Which one is their standard? I found three different single variable calculus class which is from what i have. The latest one 2010 looks out of order from what i have – soniccool Oct 19 '11 at 0:05
Are you sure? I changed the link above to point to the 2006 video list, which shows a fairly standard progression. Still, my personal preference would be to use Banner's videos. Don't waste too much time trying out different options, pick one and go with it until you get a better idea of if it will help you or not. If you've started with Khan, continue on that path unless you get stuck. – process91 Oct 19 '11 at 0:09
Actually ive been watching Khan Academy and i learned in 1 day what took 3 weeks for my teacher hahaah! – soniccool Oct 22 '11 at 21:24

Find the first section in your text that you do not understand. Read this section, work through examples in the text until you understand them. Then try to work some of the problems for that section. Once you feel that you understand that section estimate how long it took you to do this work. Repeat this for the next section you do not understand. This is probably the next section of your text. The average time it took to learn these two sections will give you a very rough idea of the amount of time you will need to spend on each section you do not understand.

Now you need to ask yourself if the amount of time it will take to catch up will cause problems for all your other classes. Hopefully you are not behind in those classes. If you think you can catch up without messing up your other classes then that might be the thing to do. If you think otherwise, consider cutting your losses by dropping calculus and do well in your other courses. If you take calculus again do not get behind. Work all the problems, perhaps even those that are not assigned.

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My other classes are easy, and i surely have the time. I guess i need to start asap. – soniccool Oct 19 '11 at 0:15

I'm in fact in the similar position with you and I guess (confidently) that you are in first year in university.

My solution is to read the textbook over, try to absorb the weird and abstract concepts like "infinity" and "limit". Once you get them deep inside your head, you will be fine with differentiation, finding tangent lines and stuff.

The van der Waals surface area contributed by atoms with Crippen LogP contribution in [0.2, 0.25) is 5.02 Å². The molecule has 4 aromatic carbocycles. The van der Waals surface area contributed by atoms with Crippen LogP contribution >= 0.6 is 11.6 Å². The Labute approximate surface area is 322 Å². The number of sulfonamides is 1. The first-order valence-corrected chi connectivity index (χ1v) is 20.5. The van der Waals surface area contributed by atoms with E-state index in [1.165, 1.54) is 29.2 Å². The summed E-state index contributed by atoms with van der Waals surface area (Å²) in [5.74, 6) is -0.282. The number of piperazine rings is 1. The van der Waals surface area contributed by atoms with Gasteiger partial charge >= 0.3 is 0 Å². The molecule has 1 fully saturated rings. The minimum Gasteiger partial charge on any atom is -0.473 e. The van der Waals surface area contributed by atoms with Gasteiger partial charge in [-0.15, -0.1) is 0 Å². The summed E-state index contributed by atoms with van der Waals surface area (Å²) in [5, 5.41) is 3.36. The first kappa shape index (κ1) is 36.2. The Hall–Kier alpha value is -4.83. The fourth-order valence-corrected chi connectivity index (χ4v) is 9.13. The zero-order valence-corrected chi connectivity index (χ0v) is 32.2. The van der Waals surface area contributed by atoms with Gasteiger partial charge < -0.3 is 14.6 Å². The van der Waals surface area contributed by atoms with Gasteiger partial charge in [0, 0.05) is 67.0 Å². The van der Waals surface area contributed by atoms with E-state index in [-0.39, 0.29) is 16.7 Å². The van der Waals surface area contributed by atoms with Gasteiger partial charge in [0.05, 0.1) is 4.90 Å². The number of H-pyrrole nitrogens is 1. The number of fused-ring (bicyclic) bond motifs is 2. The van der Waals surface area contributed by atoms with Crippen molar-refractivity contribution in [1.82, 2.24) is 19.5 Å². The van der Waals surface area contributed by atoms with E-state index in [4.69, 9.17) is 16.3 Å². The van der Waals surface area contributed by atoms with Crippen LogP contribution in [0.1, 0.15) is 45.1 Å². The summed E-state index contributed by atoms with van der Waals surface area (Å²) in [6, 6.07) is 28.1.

The textbook my school uses is Stewart's Calculus: Early Transcendentals. It's a good book with nice examples, pretty straight forward. Hope that helps.

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Thats actually the book i am using. – soniccool Oct 18 '11 at 23:49
And i am already in third year. – soniccool Oct 18 '11 at 23:49
The hardest for me is derivatives. The limits i already did. – soniccool Oct 18 '11 at 23:49
Really? Seems it's the common textbook for calculus. I'm studying that too, midterm within a week. That book is pretty clear if you pay attention to where the author starts out. – Erica Xu Oct 19 '11 at 0:07
Derivative is just about tangent lines. First draw that, with Maple maybe, have an idea of it, and you'll eventually know that y' is the slope of the tangent line. – Erica Xu Oct 19 '11 at 0:08

In addition to the above, find an educational assistance for your class or find a senior student that would be willing to give you some help. Calculus books are plenty. Spend time at the library and try to use other books if you got stuck. Don't try to solve every problem in the book. Focus most on your lecture notes and home work problems. Focus on basics. Refer to Algebra books when if Algebra is not clear. Calculus is very hard to master unless you have solid Algebra.

Never give up!